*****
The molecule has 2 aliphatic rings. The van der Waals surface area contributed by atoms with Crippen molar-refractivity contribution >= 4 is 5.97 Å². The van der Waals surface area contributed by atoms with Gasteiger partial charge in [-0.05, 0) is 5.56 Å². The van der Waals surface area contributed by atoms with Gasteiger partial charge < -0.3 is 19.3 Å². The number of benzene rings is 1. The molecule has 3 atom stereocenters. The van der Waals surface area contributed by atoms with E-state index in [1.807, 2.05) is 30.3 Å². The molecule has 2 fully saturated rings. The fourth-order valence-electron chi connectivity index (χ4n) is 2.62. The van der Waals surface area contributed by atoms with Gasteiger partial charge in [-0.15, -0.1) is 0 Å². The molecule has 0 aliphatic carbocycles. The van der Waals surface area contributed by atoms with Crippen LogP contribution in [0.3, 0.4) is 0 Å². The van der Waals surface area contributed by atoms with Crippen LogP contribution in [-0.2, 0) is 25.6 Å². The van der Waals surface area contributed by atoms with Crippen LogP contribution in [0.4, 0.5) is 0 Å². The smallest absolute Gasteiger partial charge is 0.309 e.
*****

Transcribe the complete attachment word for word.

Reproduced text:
The molecule has 2 aliphatic rings. The van der Waals surface area contributed by atoms with Crippen molar-refractivity contribution >= 4 is 5.97 Å². The van der Waals surface area contributed by atoms with Gasteiger partial charge in [-0.05, 0) is 5.56 Å². The van der Waals surface area contributed by atoms with Gasteiger partial charge < -0.3 is 19.3 Å². The number of benzene rings is 1. The molecule has 3 atom stereocenters. The van der Waals surface area contributed by atoms with E-state index in [1.807, 2.05) is 30.3 Å². The molecule has 2 fully saturated rings. The fourth-order valence-electron chi connectivity index (χ4n) is 2.62. The van der Waals surface area contributed by atoms with Gasteiger partial charge in [-0.15, -0.1) is 0 Å². The molecule has 0 aliphatic carbocycles. The van der Waals surface area contributed by atoms with Crippen LogP contribution in [0.3, 0.4) is 0 Å². The van der Waals surface area contributed by atoms with Crippen LogP contribution in [-0.2, 0) is 25.6 Å². The van der Waals surface area contributed by atoms with Crippen LogP contribution in [0.4, 0.5) is 0 Å². The smallest absolute Gasteiger partial charge is 0.309 e.